McIlroy, collapses, anchored putters highlight 2012

By Rex HoggardDecember 14, 2012, 4:45 pm

According to the Chinese calendar 2012 was the Year of the Dragon, but as we sorted through the year-end edition of Cut Line it became clear this was a season of change (PGA Tour, U.S. Golf Association, PGA of America), collapse (Jim Furyk, Adam Scott) and coronation (Rory McIlroy).

Made Cut

Rory McIlroy. An encore was always going to be a tough pull for the Northern Irishman following what was a historic 2011, but at 23 years old he delivered again.

After a rousing victory at The Honda Classic over Tiger Woods in March, McIlroy added his second Grand Slam tilt, rewriting another major record book at the PGA, won two of four FedEx Cup playoff events and completed the transatlantic double with money-list titles on both the PGA Tour and European Tour.

Maybe more impressive, however, was how McIlroy dealt with what some called his first professional slump. After his Honda victory, McIlroy missed four of five cuts and added the Fedex St. Jude Classic to his schedule in a move to steady the ship.

It's one thing to ride a hot streak, but the Ulsterman’s ability to 'fix' things on the fly may have been his greatest accomplishment in 2012.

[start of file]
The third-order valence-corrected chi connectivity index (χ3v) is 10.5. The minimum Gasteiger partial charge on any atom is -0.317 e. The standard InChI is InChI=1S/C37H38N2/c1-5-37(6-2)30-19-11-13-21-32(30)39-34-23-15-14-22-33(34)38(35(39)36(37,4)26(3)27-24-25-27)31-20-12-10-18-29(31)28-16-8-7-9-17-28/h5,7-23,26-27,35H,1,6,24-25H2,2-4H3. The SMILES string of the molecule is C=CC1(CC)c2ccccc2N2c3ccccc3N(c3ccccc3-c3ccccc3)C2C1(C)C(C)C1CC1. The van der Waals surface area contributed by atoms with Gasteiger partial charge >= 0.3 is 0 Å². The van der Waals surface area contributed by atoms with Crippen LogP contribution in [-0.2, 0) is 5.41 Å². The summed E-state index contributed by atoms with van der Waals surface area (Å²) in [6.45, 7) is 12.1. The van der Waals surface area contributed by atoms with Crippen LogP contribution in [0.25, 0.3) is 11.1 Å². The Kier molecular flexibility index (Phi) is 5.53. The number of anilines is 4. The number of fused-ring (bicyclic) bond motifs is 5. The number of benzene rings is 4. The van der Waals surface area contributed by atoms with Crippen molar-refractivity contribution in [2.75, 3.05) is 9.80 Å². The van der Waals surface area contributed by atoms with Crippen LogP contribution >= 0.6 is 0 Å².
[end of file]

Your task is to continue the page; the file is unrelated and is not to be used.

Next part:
U.S. Golf Association. Whatever your opinion on the impending anchoring ban give credit to the USGA, with an assist to the Royal & Ancient Golf Club of St. Andrews, for moving thoughtfully and deliberately through an emotionally charged  landscape.

USGA executive director Mike Davis made the best of a complicated situation that was not of his doing and created a new rule that is clear if not concise.

Davis & Co. also get credit for a Sunday setup at The Olympic Club that tested every aspect of the players' games, including a new tee box at No. 16 that Jim Furyk is still trying to wrap his head around.

Tweets of the Year: It was Twitter at its 140-character best, two high-profile players playfully trading barbs and self-deprecating humor that began with Keegan Bradley (@Keegan_Bradley) reacting to Thursday's news that Tom Watson would captain the 2014 U.S. team.

'Congrats to Tom Watson on being named USA Ryder Cup captain! I hope to have the privilege to play for him.' Which was followed by two more tweets: 'Cue the belly putter comments . . .'

'All this Ryder Cup talk is getting me excited. Can we play now?'

Which prompted McIlroy (@McIlroyRory) to join the fun: 'You wanna get beaten again already?'

Note to Watson: Whatever you do in ’14 at Gleneagles, we have to see Rory vs. Keegan II on Sunday.


Made Cut-Did Not Finish (MDF)

PGA Tour. Ponte Vedra Beach, Fla., secured a new long-term agreement with FedEx for its season-long race, introduced a new qualifying process and completed the delicate transition to a split-calendar schedule that begins next season. Along the way, however, there was collateral damage.

Gone from the 2013-14 lineup will be the Disney stop, a Tour staple since 1971, and direct access to the circuit via Q-School, an extreme makeover that will leave many veterans, and likely more than a few newcomers, professionally adrift next fall.